NATIONAL NEWS - What has always been evident judging by the high annual road death toll has now been confirmed: South Africa’s roads are the world’s most dangerous to drive on.
South Africa ranked dead last out of 56 countries in a research study of the world’s safest roads conducted by Zutobi, a driver’s education company based in the United Kingdom.
And by some margin too, only managing to score 3.23 out of 10, more than a point behind second-from-last Thailand, who managed 4.35 out of 10.
Rounding off the top five countries with the most dangerous roads to drive on is the United States in third place (5.09), Argentina (5.10) and India (5.10).
The analysis was based on the number of deaths on the roads, deaths related to alcohol, maximum speed limits, the percentage of vehicle occupants wearing safety belts and the maximum allowed blood concentration in each country.
The alcohol factor
The major contributors to South Africa’s dire picture were the numbers of annual road deaths, the number of deaths related to alcohol and the country’s poor seat-belt wearing rate.
According to the World Health Organisation’s Global Health Observatory data repository, 25.9 out of every 100 000 of South Africa’s population lose their lives on the road each year. That is second only to Thailand, a country in which 32.7 out of every 100 000 people die on the road each year.
The Global Health Observatory data repository also shows that 57.5% of the annual road toll in South Africa is related to alcohol.
This is shockingly high compared to the others and places SA miles ahead of second-place Republic of Ireland, a country in which 38.5% of road deaths are related to alcohol. The top five on the list of highest alcohol-related road deaths are Cuba (33.3%), Slovenia (32%) and Costa Rica (31.2%).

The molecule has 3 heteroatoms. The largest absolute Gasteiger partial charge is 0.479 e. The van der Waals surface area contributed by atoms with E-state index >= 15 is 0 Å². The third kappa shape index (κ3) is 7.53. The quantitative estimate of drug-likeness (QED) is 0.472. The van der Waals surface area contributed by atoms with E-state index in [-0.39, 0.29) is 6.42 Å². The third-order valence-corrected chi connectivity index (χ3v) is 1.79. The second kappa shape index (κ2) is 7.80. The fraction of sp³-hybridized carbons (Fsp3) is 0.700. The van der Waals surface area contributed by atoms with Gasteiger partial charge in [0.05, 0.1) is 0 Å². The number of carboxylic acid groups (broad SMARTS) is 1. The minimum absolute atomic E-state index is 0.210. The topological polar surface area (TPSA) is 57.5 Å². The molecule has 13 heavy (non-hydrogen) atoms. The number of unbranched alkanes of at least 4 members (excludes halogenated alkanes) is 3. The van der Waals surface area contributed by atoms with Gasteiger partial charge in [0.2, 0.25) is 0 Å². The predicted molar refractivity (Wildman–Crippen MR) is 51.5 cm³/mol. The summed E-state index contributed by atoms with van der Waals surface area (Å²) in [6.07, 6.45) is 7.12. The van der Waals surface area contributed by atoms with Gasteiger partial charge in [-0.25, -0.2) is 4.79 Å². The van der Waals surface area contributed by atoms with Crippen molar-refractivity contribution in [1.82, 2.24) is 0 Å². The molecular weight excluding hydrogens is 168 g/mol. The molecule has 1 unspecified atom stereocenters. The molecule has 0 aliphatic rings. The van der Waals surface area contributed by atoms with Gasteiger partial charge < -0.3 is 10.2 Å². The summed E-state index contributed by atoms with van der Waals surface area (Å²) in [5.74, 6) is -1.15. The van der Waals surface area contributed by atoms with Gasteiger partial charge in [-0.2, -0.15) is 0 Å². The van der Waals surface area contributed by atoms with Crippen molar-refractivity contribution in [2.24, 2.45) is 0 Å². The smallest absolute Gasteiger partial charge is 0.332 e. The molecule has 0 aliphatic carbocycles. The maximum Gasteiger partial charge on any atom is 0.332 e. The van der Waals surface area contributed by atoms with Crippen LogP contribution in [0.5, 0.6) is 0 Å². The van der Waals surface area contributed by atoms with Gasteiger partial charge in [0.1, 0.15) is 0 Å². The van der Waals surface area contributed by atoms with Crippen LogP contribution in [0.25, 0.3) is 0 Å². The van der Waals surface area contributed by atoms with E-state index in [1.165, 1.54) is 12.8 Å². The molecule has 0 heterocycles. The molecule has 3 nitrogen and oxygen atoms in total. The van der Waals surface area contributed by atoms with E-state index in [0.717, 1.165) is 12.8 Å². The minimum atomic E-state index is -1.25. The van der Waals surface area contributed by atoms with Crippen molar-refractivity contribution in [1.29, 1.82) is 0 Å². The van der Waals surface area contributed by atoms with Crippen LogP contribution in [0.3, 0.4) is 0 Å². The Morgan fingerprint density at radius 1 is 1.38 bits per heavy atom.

A shocking statistic to emerge from the research is that only 31% of front occupants wear seat belts in South Africa. The seven countries showing an even poorer seat-bet wearing rate is Bolivia (3.5%), India (7.25%), China (7.25%), Peru (18.25%), North Macedonia (19.8%), Ecuador (26%) and Cuba (30%).
South Africa’s current blood alcohol concentration limit for drivers of 0.05g/dl is also jointly the second highest on the list, with only Malyasia, the US, the UK and Guyana allowing a higher limit of 0.08. Hungary is the only country that featured in the research with a zero limit, a limit that is due to also come into effect locally later this year.
The US’ lenient drink-drive policy, along with certain highways’ speed limits of up to 137 km/h contributed to the country poor rating.
Scoring an impressive 8.21 out of 10, the research found Norway the safest country to drive in. In Norway, only 2.7 people out of every 100 000 die in road accident every year, the county has a safety belt wearing rate of 95.2% and only 13% of road deaths are related to alcohol. Norway is followed by Japan (7.89), Sweden (7.87), Estonia (7.84) and Iceland (7.81).
To view the full results, click here.